Timely national conference on freedom of expression and regulations against harmful speech
The conference was organised by ARTICLE 19 Kenya & Eastern Africa together with the National Cohesion and Integration Commission. It came on the heels of recent prosecutions against political leaders charged with hate speech and incitement to violence in the conduct of their campaigns against the proposed Constitution of Kenya. The new draft constitution will be the object of a national referendum on 4 August 2010.
The Conference sought to move the acrimonious debates to a sounder international human rights basis, through a focus on Article 19 and Article 20 of the International Covenant on Civil and Political Rights (ICCPR) and Article 9 of the African Charter on Human and Peoples' Rights. The conference created a platform for technical readings and debates on freedom of expression and its permissible restrictions under international human rights law. It also offered an opportunity to assess whether Kenyan hate speech regulations - particularly the National Cohesion and Integration Act, Section 13, Penal Code, Media Act, Kenya Communications Act and the Broadcasting Regulations - meet international standards.
The meeting was opened by Michael Hasenau, Deputy Head of Mission, German Embassy; Dr Mzalendo Kibunjia, Chairperson of the National Cohesion and Integration Commission in Kenya; and Dr Agnes Callamard, Executive Director, ARTICLE 19.
"The rights to freedom of expression, equality and freedom from discrimination are universal and mutually reinforcing. They transcend ethnic, racial and cultural specificities. It does mean that censorship is not only a violation to freedom of expression, it also violates the right to equality and to be free from discrimination. Hate speech and incitement to violence thrive on censorship," says Callamard.
Some of the key points highlighted by the experts included:
- A recognition that incitement and advocacy to hatred on the basis of sex, ethnicity, race, disability, age or religion must be prohibited (it is an obligation placed on states under international human rights law). However such restrictions must be provided in law, meet a legitimate aim, such as to protect the rights and reputations of others, and be necessary to a democratic society
- There is convergence between freedom of expression (as provided for by Article 19 of ICCPR) and the restrictions imposed by Article 20. Hate speech is "valueless speech and therefore not protected in international law"
- Restrictions of freedom of expression should be clearly and narrowly defined to ensure that they are not overbroad, and do not restrict legitimate speech or go beyond the scope of harmful speech
- Kenya has adopted a number of legislations prohibiting any advocacy of national racial, ethnic or religious hatred that constitutes incitement to discrimination, hostility or violence. However, there is still need for the state authorities to review and harmonise laws on hate speech to ensure they conform to acceptable international standards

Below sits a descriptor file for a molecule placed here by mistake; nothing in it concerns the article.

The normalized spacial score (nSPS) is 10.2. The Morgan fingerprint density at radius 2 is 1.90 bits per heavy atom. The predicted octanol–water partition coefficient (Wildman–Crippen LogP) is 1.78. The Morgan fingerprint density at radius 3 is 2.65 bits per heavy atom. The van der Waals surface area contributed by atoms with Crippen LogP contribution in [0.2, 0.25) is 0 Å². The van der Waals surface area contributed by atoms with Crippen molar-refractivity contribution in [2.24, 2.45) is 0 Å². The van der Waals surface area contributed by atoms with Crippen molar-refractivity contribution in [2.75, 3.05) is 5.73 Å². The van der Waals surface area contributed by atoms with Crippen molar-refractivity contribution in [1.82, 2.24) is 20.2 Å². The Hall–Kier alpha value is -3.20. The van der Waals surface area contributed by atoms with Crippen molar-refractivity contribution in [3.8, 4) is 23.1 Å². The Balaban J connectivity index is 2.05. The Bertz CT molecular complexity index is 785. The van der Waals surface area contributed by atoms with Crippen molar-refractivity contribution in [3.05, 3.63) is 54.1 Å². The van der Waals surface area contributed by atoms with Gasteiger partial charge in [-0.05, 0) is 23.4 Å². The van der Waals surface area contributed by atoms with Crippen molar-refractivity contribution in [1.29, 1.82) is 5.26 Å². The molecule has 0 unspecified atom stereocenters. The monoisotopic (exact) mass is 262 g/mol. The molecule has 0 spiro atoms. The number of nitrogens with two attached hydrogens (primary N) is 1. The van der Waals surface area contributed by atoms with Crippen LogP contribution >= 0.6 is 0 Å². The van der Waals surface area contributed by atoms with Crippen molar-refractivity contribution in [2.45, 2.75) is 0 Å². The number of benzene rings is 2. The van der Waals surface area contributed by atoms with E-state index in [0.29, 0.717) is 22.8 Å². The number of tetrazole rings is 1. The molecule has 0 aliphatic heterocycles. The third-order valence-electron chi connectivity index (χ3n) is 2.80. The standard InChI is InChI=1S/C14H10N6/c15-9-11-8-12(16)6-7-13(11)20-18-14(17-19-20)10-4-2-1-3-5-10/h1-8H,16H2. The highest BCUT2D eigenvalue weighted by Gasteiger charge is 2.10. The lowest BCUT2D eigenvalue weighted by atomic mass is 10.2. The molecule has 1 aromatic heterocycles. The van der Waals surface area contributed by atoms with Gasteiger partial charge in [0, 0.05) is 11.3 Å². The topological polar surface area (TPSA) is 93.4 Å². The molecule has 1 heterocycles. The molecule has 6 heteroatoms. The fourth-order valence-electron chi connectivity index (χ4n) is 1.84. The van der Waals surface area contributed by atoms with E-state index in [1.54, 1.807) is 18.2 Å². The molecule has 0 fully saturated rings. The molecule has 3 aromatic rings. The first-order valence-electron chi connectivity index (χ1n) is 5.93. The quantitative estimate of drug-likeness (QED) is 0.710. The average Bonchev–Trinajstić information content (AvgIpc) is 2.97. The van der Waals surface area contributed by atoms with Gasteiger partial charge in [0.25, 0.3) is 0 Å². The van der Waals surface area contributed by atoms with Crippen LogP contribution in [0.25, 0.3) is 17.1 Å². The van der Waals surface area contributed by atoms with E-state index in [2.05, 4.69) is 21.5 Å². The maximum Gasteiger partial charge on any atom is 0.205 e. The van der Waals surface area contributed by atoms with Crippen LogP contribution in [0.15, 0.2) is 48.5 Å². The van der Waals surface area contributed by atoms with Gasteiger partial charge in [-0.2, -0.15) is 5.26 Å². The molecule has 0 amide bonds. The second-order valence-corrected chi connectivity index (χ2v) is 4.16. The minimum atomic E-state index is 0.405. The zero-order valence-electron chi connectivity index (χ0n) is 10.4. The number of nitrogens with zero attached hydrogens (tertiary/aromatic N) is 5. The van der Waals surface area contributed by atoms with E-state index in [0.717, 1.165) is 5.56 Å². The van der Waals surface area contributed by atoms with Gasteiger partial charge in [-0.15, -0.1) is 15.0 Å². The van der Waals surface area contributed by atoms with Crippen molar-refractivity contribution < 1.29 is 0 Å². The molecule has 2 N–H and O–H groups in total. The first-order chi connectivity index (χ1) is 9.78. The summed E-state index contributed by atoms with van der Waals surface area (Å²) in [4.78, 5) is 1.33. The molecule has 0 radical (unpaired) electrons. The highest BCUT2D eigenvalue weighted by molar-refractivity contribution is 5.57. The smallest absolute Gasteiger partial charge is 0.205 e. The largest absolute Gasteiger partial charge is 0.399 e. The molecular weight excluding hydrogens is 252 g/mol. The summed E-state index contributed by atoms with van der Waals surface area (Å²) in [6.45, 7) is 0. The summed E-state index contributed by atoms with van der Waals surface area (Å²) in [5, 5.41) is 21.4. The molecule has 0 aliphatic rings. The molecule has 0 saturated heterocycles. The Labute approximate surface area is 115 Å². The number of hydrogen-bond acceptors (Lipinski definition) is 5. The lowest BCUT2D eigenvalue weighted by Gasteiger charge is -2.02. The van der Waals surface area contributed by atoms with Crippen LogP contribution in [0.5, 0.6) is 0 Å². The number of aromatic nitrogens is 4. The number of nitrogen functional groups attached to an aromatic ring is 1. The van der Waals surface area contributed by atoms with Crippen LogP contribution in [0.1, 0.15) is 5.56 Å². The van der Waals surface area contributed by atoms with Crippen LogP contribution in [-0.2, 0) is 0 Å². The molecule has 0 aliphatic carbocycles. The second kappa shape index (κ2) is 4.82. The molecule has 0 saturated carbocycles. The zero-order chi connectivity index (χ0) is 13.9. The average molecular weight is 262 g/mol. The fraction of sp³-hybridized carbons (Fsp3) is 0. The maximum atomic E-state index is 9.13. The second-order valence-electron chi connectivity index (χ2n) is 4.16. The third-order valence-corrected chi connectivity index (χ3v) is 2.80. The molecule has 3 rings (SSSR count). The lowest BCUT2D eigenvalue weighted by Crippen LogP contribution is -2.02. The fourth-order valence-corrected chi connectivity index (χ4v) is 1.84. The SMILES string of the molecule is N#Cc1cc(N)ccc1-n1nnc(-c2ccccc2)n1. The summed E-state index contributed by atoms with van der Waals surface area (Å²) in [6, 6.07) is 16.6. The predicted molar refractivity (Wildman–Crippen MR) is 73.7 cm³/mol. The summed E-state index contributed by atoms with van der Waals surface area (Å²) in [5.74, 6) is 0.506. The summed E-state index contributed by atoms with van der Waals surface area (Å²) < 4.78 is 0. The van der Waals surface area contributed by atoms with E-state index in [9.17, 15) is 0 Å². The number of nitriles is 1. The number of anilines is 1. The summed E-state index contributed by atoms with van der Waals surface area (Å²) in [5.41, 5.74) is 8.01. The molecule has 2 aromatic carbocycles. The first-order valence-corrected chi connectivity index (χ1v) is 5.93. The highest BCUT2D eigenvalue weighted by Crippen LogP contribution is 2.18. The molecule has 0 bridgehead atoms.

- There was general agreement that there was no need for an additional legislation on hate speech in Kenya, but the need for testing the effectiveness of current legislation through litigation and norm-setting, including by the National Cohesion and Integration Commission
- There were debates as to the role played by the criminalisation of hate speech; for some it sets a society's normative standards and may have an educational function. But we need to consider a range of sanctions against hate speech, not only those resulting in a restriction of freedom of expression. We need to take into account possible misuse of criminalisation, including against minorities, marginalised groups and those expressing political dissent
- A series of other mechanisms and options should be considered, such as those aiming at strengthening the participation of all minorities in the public and political life of Kenya; strengthening human rights education and knowledge, for example on religion; protecting minority and community media; ethical journalism and particularly reporting in a multi-ethnic, and multi-cultural society; intra-ethnic and intra-religious dialogue; and a meaningful and enforceable code of conduct for MPs and political leaders
- The 2005 UNESCO Convention on the Protection and Promotion of the Diversity of Cultural Expressions, the 2001 UNESCO Declaration on Cultural Diversity and the African Commission on Human and Peoples' Rights' Declaration of Principles on Freedom of Expression in Africa should be promoted.
"Hate speech regulations are required under international law. But we must be aware that this is a blunt instrument, which must be implemented carefully and wisely. In too many places around the world, hate speech regulations are used to prohibit legitimate speeches and political dissent. We must allow for a range of policies and best practices to guide interventions in Kenya," says Callamard.
"We admit that the National Cohesion and Integration Commission Act was quickly assembled and some aspects of it may have been left out as has been pointed by the various speakers during the conference, especially the fact that the borderline between freedom of speech and hate speech is very thin and care must be taken to balance the two issues," Dr Mzalendo Kibunjia, the Chairman of the NCIC, notes.
"I appreciate that such discussions are essential because talking about hate speech is an important step towards solving the issue of hate speech in this country. The debates during the conference therefore produce an introductory and broad framework to facilitate future interventions on the issue without necessarily infringing on other freedoms," he adds.
All participants at the conference emphasised the need for a continued dialogue and exchange on the issues of freedom of expression, equality and non-discrimination to build on the Conference key findings.